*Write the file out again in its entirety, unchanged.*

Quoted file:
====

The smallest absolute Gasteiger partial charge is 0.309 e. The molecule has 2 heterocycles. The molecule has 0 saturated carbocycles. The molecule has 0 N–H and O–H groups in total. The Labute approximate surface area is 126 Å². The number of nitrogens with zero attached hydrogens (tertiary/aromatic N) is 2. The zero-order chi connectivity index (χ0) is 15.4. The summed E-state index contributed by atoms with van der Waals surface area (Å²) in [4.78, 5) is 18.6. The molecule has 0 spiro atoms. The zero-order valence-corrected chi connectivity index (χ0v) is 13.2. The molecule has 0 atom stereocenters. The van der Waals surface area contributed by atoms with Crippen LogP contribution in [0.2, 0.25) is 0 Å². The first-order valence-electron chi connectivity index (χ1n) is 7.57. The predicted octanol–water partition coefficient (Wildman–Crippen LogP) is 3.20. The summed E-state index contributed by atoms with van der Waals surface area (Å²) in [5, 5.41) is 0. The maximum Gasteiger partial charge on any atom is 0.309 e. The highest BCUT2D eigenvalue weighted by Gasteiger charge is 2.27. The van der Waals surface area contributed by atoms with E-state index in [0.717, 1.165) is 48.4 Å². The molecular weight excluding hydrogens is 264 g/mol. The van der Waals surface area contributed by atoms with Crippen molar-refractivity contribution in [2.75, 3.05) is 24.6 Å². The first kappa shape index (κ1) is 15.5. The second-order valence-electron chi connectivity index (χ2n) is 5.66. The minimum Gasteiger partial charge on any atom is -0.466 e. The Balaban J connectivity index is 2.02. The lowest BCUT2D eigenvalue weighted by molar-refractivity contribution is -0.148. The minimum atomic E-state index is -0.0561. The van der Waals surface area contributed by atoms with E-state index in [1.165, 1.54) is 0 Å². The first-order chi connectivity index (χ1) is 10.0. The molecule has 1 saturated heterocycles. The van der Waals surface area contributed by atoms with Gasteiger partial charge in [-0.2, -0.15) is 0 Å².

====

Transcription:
The smallest absolute Gasteiger partial charge is 0.309 e. The molecule has 2 heterocycles. The molecule has 0 saturated carbocycles. The molecule has 0 N–H and O–H groups in total. The Labute approximate surface area is 126 Å². The number of nitrogens with zero attached hydrogens (tertiary/aromatic N) is 2. The zero-order chi connectivity index (χ0) is 15.4. The summed E-state index contributed by atoms with van der Waals surface area (Å²) in [4.78, 5) is 18.6. The molecule has 0 spiro atoms. The zero-order valence-corrected chi connectivity index (χ0v) is 13.2. The molecule has 0 atom stereocenters. The van der Waals surface area contributed by atoms with Crippen LogP contribution in [0.2, 0.25) is 0 Å². The first-order valence-electron chi connectivity index (χ1n) is 7.57. The predicted octanol–water partition coefficient (Wildman–Crippen LogP) is 3.20. The summed E-state index contributed by atoms with van der Waals surface area (Å²) in [5, 5.41) is 0. The maximum Gasteiger partial charge on any atom is 0.309 e. The highest BCUT2D eigenvalue weighted by Gasteiger charge is 2.27. The van der Waals surface area contributed by atoms with E-state index in [0.717, 1.165) is 48.4 Å². The molecular weight excluding hydrogens is 264 g/mol. The van der Waals surface area contributed by atoms with Crippen molar-refractivity contribution in [2.75, 3.05) is 24.6 Å². The first kappa shape index (κ1) is 15.5. The second-order valence-electron chi connectivity index (χ2n) is 5.66. The minimum Gasteiger partial charge on any atom is -0.466 e. The Balaban J connectivity index is 2.02. The lowest BCUT2D eigenvalue weighted by molar-refractivity contribution is -0.148. The minimum atomic E-state index is -0.0561. The van der Waals surface area contributed by atoms with E-state index in [1.165, 1.54) is 0 Å². The first-order chi connectivity index (χ1) is 10.0. The molecule has 1 saturated heterocycles. The van der Waals surface area contributed by atoms with Gasteiger partial charge in [-0.2, -0.15) is 0 Å².